It was Sian that introduced me to the word ‘banter’. She used it in the conversation I had with her on the Sunday when I called to apologise for what was said in the hack. But she shouldn’t have done. What she should have told me was ‘not funny Richard. It doesn’t help’. It was some time before I realised that. 

Ironically, I think the incident did help in many ways - but that was a lucky by-product. I think a lot of people look back on it now as a turning point in how seriously men were prepared to take women’s football. Most of us have realised things had to change. 

There was a time you could be sexist/racist - and a whole lot of other ‘ists’ without realising. And those who were would start a conversation with the words ‘I’m not a racist, but….’ You still hear it now. ‘I’m not sexist, but….’ 

There were so many other things happening around what sparked the now infamous incident on that weekend in Wolverhampton that I lost sight of the fact that it was all too easy to dismiss what had happened. No. That was wrong. 

Some time later I felt that I needed to put something other than just ‘me’ into the women’s game. I’d attended PoY dinners for years. I’d presented games - but I needed to do more.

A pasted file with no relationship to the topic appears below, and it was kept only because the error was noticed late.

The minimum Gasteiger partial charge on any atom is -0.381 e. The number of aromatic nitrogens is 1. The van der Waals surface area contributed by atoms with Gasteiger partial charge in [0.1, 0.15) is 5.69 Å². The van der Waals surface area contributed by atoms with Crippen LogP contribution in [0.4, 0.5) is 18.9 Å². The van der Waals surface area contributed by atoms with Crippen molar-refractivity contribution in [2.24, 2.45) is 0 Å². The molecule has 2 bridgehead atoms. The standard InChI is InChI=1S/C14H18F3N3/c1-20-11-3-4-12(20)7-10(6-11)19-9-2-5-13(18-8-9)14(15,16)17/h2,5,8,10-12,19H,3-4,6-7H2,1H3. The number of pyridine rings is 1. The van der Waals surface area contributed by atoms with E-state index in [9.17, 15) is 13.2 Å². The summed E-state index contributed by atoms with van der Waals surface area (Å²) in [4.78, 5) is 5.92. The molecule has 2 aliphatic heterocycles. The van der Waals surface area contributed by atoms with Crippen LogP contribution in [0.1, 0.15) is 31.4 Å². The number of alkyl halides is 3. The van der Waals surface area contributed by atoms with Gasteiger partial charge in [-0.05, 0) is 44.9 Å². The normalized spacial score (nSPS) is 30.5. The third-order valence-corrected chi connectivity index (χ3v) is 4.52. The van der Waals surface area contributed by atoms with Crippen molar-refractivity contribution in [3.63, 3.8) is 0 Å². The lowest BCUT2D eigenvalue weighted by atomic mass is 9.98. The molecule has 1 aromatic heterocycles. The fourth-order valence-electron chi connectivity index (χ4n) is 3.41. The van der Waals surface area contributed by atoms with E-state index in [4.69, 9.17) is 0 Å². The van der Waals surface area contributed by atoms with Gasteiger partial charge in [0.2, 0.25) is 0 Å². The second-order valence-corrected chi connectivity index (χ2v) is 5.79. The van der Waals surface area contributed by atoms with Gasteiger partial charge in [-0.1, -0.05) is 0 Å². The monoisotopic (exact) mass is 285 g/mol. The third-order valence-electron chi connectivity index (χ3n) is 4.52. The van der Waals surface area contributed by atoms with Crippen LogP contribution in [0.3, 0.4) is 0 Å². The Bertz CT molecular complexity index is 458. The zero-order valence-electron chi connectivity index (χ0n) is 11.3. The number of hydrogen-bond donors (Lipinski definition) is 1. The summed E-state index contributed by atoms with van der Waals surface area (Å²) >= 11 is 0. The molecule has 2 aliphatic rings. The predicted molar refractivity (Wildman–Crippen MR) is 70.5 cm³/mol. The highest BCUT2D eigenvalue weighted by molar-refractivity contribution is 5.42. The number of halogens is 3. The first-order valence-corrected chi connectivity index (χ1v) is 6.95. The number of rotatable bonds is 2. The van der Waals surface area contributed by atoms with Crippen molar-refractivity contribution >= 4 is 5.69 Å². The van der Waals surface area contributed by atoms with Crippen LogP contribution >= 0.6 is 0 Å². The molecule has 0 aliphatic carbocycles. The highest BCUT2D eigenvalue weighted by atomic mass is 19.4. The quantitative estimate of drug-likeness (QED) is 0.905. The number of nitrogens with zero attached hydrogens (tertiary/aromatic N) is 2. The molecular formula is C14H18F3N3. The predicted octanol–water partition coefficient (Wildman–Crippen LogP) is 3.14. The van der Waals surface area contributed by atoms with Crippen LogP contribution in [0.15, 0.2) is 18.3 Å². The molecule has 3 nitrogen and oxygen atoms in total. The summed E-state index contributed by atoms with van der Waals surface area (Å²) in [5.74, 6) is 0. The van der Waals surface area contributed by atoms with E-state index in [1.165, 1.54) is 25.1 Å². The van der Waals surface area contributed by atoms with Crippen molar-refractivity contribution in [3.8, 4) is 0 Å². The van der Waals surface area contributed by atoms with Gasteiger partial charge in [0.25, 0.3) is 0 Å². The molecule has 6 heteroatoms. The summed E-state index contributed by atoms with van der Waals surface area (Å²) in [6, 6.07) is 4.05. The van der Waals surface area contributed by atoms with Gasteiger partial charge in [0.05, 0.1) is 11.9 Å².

I took a call from a club called Coventry Sphinx - in my manor! The manager of the girls teams asked me if I’d sponsor the club - both the match day and training kits. He said ‘we’ll put your name on the front of the jerseys. That will shut a few people up’. Good intention, but wrong. I bought the kits for a few years - until they stopped asking - but I didn’t want my name on the shirts. We agreed that the local children’s hospice - Zoe’s Place - would have their name on the kit instead. I had one other stipulation - nobody needed to know. That way I felt like I was genuinely doing some good and I couldn’t be accused of buying good faith. It wasn’t much - but it was a little that made me feel a whole lot better. 

So despite all the repetitive nonsense - and the mindless inaccurate allegations about my stance on the women’s game - that’s why I was so pleased about the result Sunday. 

Off the field the event was fun. The men’s game isn’t much fun anymore. Families loved it. The men’s game doesn’t attract too many families. That‘s  why I think the Lionesses should keep a distance between themselves and the boys. It’s that point of difference that’s so marketable. 

Before the game - early Sunday afternoon I found myself playing football with a 5-year-old girl on the beach. She was good btw - too good for this old man. 😂. That’s another of the by-products that the past month has achieved. Let’s hope she grows up to make her mark in the game. 

The women’s game has changed dramatically down the years. A decade has made a massive difference. Imagine what 10 more years will do. 

And so our attention turns to the men’s game. 😂. I’ve no idea why I do it, but every year I make my predictions. I’m not going to do that here - but rest assured before a PL ball is kicked Friday I will have done. And the blog is back. Join me every Monday for my weekend thoughts.